I’m not a fan of Common Core, Parcc, or high-stakes testing. With Common Core, we have a top down attempt to usurp state rights and local control over education by bribing municipalities with grants and aid. With tests like PARCC, we have bureaucrats making themselves look like they are doing something to improve education, when the opposite is true, and corporate pockets being lined at the expense of children.
When I was younger, I remember taking standardized tests. They took a few days, and besides some basic instructions such as being told to bring a number two pencil and color in the circle completely, not much else was said. Now, things are much different.
Students are constantly reminded of the PARCC test, given practice problems, and unnecessarily stressed over a test, which in the long run, is an irrelevant part of each child’s education. Bureaucrats, teachers, and administrators are teaching to the test, and doing so at the expense of productive learning. This has been my feeling all along, but it wasn’t until recently that I heard about the punishment and bribery being meted out by the North Providence School Department.
My step-daughter often comes home with stories about PARCC, and instances where instructors are teaching to the test. Opting out of the test is an option. Of course, those who do were told they would receive additional graded assignments to be completed while the other students were testing. My family discussed it, and we decided it would be best to opt-out. She brought a letter to school stating such, and within two days, I received this reply:
I received notification to remove your child from PARCC testing for this school year.
Please realize per Principal Goho that NPHS will be offering incentives to students for their performance on state assessments:
1. Students who demonstrate proficiency on the PARCC test in ELA and/or math will be issued a certificate for extra Credit to be used in classes next year. Students who show proficiency in ELA PARCC will be able to receive a test grade of 100 in a ELA/humanities class next year. Students who demonstrate proficiency in math PARCC will be able to receive a test grade of 100 in their math class next year.
2. Students will be able to earn credit towards graduation. Currently all students are required to earn at least 20 credits in order to graduate from NPHS. Students who show proficiency on ELA PARCC will have the opportunity to earn one full credit towards the required 20. In addition, students who show proficiency in math PARCC will have the opportunity to earn one full full credit towards the required 20. Therefore, students can earn a total of 2 credits that can be counted towards the 20 credits required to graduate.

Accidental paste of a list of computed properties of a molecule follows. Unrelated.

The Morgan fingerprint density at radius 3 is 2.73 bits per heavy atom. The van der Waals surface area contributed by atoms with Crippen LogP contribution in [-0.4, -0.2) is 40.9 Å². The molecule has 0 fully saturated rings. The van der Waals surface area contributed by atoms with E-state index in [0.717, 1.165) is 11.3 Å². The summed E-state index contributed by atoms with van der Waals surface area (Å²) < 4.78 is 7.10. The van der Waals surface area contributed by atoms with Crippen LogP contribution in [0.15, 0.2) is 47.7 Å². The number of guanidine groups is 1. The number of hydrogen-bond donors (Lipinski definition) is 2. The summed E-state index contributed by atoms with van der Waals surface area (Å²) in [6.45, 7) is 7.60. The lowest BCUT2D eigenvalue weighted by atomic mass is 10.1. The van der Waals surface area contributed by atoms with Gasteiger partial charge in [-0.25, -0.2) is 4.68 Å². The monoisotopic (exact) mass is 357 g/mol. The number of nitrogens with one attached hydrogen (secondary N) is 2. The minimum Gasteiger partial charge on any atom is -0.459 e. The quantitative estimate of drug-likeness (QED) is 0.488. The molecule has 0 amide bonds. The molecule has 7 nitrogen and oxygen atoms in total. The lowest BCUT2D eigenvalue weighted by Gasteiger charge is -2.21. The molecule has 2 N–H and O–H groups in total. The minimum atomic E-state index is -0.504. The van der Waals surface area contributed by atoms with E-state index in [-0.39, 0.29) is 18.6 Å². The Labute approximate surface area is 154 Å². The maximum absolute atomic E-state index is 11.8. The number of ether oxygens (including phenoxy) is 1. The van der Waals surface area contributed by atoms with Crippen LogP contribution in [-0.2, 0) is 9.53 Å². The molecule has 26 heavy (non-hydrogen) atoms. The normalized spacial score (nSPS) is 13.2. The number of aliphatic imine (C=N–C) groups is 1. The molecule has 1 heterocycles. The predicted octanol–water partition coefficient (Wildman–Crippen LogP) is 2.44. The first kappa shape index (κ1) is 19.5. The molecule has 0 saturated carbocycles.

3. State assessment scores are printed on student transcripts.
If you change your mind about testing, please email me by Friday, March 13 at 10 a.m.
Let’s think about this for a second: Students are being punished if they choose not to take the test, and bribed to take the test. Is this appropriate? Now, student’s who bend to the whims of the administration will be given a lower threshold to be eligible for graduation, fake grades of 100%, and extra credit to prop up potentially poor performance. When you look at North Providence High School’s graduation rate in a few years, remember that the number was inflated by extra credits toward graduation and fake grades. Those who do as they are told reap a benefit…or do they?
I’m proud to say that my step-daughter was unmoved by the promise of extra credits towards graduation, or a fake, unearned “A” on an exam. She knows that the test, it’s purpose, and execution are all a farce. Besides, as an “A” student, she doesn’t need the equivalent of academic handouts.
The use and preparation for the test is even more troubling when one looks at North Providence High School’s March calendar:
As you can see, 10 days in March are reserved for PARCC testing. Nearly 6% of the 180 day school year, not including all the time teaching to the test and “preparing” for the test. Think of all the time that could have been spent on actual instruction. Instead, we have children being taught how to take a test whose purpose is dubious at best.
Welcome to education in the 21st century.
This post first appeared on RI Republican | Limited Government, Individual Lib, please read the originial post: here